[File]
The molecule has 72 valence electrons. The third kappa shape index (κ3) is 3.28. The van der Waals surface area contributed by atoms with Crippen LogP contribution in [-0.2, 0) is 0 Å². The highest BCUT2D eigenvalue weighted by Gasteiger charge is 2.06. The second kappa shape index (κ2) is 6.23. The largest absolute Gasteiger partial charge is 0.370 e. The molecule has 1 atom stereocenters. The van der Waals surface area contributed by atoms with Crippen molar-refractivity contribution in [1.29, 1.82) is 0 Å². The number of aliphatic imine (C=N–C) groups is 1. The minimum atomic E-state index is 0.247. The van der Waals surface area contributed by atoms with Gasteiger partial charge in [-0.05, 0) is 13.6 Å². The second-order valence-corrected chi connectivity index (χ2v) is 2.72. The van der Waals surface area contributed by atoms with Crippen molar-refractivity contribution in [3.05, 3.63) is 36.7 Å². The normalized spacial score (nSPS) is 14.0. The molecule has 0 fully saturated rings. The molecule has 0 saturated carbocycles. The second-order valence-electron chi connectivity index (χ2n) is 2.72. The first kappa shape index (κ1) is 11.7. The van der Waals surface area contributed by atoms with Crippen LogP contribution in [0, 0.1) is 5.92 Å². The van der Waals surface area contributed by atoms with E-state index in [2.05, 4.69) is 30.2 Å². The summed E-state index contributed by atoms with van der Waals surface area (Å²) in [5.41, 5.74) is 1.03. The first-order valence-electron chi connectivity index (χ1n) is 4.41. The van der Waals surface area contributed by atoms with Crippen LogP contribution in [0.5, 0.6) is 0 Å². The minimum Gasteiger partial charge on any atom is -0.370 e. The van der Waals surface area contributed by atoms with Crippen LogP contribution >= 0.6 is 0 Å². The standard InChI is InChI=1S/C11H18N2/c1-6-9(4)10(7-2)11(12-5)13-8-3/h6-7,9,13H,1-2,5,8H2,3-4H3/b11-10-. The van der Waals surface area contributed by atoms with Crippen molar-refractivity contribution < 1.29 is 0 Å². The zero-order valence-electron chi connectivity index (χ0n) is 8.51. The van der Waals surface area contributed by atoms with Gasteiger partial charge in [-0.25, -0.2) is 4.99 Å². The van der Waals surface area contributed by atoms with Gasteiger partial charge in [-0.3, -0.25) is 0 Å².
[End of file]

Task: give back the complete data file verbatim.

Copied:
The molecule has 72 valence electrons. The third kappa shape index (κ3) is 3.28. The van der Waals surface area contributed by atoms with Crippen LogP contribution in [-0.2, 0) is 0 Å². The highest BCUT2D eigenvalue weighted by Gasteiger charge is 2.06. The second kappa shape index (κ2) is 6.23. The largest absolute Gasteiger partial charge is 0.370 e. The molecule has 1 atom stereocenters. The van der Waals surface area contributed by atoms with Crippen molar-refractivity contribution in [1.29, 1.82) is 0 Å². The number of aliphatic imine (C=N–C) groups is 1. The minimum atomic E-state index is 0.247. The van der Waals surface area contributed by atoms with Gasteiger partial charge in [-0.05, 0) is 13.6 Å². The second-order valence-corrected chi connectivity index (χ2v) is 2.72. The van der Waals surface area contributed by atoms with Crippen molar-refractivity contribution in [3.05, 3.63) is 36.7 Å². The normalized spacial score (nSPS) is 14.0. The molecule has 0 fully saturated rings. The molecule has 0 saturated carbocycles. The second-order valence-electron chi connectivity index (χ2n) is 2.72. The first kappa shape index (κ1) is 11.7. The van der Waals surface area contributed by atoms with Crippen LogP contribution in [0, 0.1) is 5.92 Å². The van der Waals surface area contributed by atoms with E-state index in [2.05, 4.69) is 30.2 Å². The summed E-state index contributed by atoms with van der Waals surface area (Å²) in [5.41, 5.74) is 1.03. The first-order valence-electron chi connectivity index (χ1n) is 4.41. The van der Waals surface area contributed by atoms with Crippen LogP contribution in [0.5, 0.6) is 0 Å². The minimum Gasteiger partial charge on any atom is -0.370 e. The van der Waals surface area contributed by atoms with Crippen LogP contribution >= 0.6 is 0 Å². The standard InChI is InChI=1S/C11H18N2/c1-6-9(4)10(7-2)11(12-5)13-8-3/h6-7,9,13H,1-2,5,8H2,3-4H3/b11-10-. The van der Waals surface area contributed by atoms with Crippen molar-refractivity contribution < 1.29 is 0 Å². The zero-order valence-electron chi connectivity index (χ0n) is 8.51. The van der Waals surface area contributed by atoms with Gasteiger partial charge in [-0.25, -0.2) is 4.99 Å². The van der Waals surface area contributed by atoms with Gasteiger partial charge in [-0.3, -0.25) is 0 Å².